Travelling to US – Applying for a visa

Aim of this page

This section focuses specifically on the visa application process for those travelling to the US for 90 days or less for leisure or business purposes who have a criminal record.

It forms part of our information on travelling to the US including

Why is this important?

Once you have established that you are not eligible to travel under the Visa Waiver Program (VWP) it’s important to have a good understanding of the costs and time involved in applying for a visa.

It’s also worth considering what other information you may need in preparation for your interview at the US Embassy.

Applying for a visa

If you’re not able to travel under the Visa Waiver Program (VWP), you will have to apply for a visa if you want to visit the United States. The information below relates to applying for a Visitors Business and Pleasure B-2 Visa. Requirements may vary for other types of visa.

How do I apply for a visa?

A visa is issued by a US Embassy and entitles the holder to travel to the US and apply for admission. It does not guarantee entry. An immigration inspector at the port of entry will determine the visa holder’s eligibility for admission into the US.

A non-immigrant visa is required by anyone seeking temporary admission into the US who is not eligible to travel visa free under the VWP. Non-immigrant visas cover visits for tourism, business, work or study. The process of applying for a visa involves submitting forms electronically and therefore it’s necessary for you to have internet access. Further information on Visitors Business and Pleasure B-2 Visas can be found here.

The Embassy recommends that individuals apply for visas well in advance of their proposed date of travel. No assurances regarding the issuance of visas can be given in advance. Therefore, final travel plans or the purchase of non-refundable tickets should not be made until a visa has been issued and you are in receipt of your passport.

What is the process for applying for a B-2 visa (Holiday visa)?

For more information on applying for different types of visa click here to read information on the US Embassy website.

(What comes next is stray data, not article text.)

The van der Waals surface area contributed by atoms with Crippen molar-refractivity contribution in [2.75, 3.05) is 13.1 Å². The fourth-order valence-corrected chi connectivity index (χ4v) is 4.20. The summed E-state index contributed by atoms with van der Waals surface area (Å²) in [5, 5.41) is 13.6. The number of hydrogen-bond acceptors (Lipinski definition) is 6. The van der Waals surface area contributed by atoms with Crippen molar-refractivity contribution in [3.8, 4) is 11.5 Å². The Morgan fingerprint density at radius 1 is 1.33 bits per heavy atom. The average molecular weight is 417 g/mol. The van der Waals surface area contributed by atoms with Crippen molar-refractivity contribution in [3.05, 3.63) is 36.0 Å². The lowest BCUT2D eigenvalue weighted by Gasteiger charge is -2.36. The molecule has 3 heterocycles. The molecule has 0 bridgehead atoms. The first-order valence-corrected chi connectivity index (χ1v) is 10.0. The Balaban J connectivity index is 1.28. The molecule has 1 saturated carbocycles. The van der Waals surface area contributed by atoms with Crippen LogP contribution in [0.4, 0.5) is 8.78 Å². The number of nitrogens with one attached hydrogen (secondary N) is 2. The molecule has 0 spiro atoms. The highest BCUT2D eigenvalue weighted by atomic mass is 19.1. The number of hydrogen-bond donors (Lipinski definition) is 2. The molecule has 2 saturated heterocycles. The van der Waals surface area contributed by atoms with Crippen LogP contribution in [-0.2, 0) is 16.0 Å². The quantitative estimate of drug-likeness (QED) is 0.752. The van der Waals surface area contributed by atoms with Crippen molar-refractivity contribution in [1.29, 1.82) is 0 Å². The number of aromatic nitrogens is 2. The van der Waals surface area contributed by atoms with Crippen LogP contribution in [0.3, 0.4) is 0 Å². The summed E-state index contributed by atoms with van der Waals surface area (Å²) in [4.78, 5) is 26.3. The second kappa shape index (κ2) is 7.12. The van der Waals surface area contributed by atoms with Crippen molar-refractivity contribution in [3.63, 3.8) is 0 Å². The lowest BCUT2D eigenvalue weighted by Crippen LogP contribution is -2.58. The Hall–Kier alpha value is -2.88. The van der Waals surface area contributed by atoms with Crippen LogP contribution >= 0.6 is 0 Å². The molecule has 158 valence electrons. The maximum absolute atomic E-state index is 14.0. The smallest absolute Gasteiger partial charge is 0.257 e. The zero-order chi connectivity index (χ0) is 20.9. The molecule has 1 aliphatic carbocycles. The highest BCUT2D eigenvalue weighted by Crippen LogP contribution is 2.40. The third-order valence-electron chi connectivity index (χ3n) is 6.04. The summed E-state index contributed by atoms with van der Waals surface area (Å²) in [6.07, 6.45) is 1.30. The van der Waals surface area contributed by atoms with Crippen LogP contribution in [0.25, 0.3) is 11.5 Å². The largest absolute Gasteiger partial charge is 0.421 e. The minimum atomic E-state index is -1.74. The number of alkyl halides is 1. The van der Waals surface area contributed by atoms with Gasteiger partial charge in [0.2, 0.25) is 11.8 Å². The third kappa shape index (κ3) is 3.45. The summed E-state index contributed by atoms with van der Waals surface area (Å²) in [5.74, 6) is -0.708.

In general, holidaymakers to the United States will require a valid B-2 visa. If issued, they are valid for a maximum of 10 years, but the length of the visa will vary depending on the circumstances

If you have been arrested or convicted of a crime, you are required to do the following – each step is explained in more detail below:

  1. Step 1 – Complete the online visa application form – You need to complete a non-immigrant visa application form (DS-160) and pay the appropriate fee.
  2. Step 2 – Provide details of your criminal record – You do this by completing a Personal Data Sheet (VCU01).
  3. Step 3 – Provide official confirmation of your criminal record – You do this by obtaining a police certificate from ACPO issued less than six months before your visa interview.
  4. Step 4 – Arrange an interview at the embassy – You need to arrange and attend an interview at the US Embassy with the Visa Coordination Officer.
  5. Step 5 – Attend the interview.
  6. Step 6 – Wait for the decision

STEP 1 – Complete the visa application form

Firstly, you will have to complete a non-immigrant visa application form (DS-160). This must be filled out online.

A non-immigrant visa application costs $160 which is approximately £100. Payment is made at the time of scheduling the non-immigrant visa interview with the Operator Assisted Information Service (see the section on arranging an interview). On confirmation that your payment has been accepted, the operator will schedule the appointment. Confirmation of the appointment date and time will be sent by email together with a receipt for the application fee. You will need to take this with you to your interview.

Questions on the visa application form (DS-160) regarding arrests and convictions

In the “Security and Background Section”, it asks:

  • “Have you ever been arrested or convicted for any offence or crime, even though subject of a pardon, amnesty, or other similar action?”
  • “Have you ever violated, or engaged in a conspiracy to violate, any law relating to controlled substances?”
  • “Have you ever been involved in, or do you seek to engage in, money laundering?”
  • “Have you committed, ordered, incited, assisted, or otherwise participated in extrajudicial killings, political killings, or other acts of violence?”
How to answer the question “Have you ever been arrested or convicted?”

On the US Embassy website it states that “if you are not sure whether or not you are eligible to travel visa free, the only way to resolve this question would be to apply for a visa. The embassy and the Live Operator Information Service cannot provide any further guidance on this matter until you appear in person before a consular officer.”

When Unlock approached the US Embassy, they stated that “it does not matter what the criminal offence was or how long ago it occurred. The person will need to be interviewed, because each case is dealt with on an individual basis.” The embassy stated that the need to declare a conviction has been in place since 1988, but agrees that, since September 11 2001, there has been a gradual tightening of the regulations.

Under US Immigration law, if you have been arrested at any time, you are required to declare the arrest when applying for a visa. If the arrest resulted in a conviction, you may be permanently ineligible to receive a visa. If you are permanently ineligible, in order to travel, a waiver of the permanent ineligibility is required.

The Rehabilitation of Offenders Act does not apply to the United States visa law. Therefore, even travellers with a spent conviction are required to declare the arrest and/or conviction.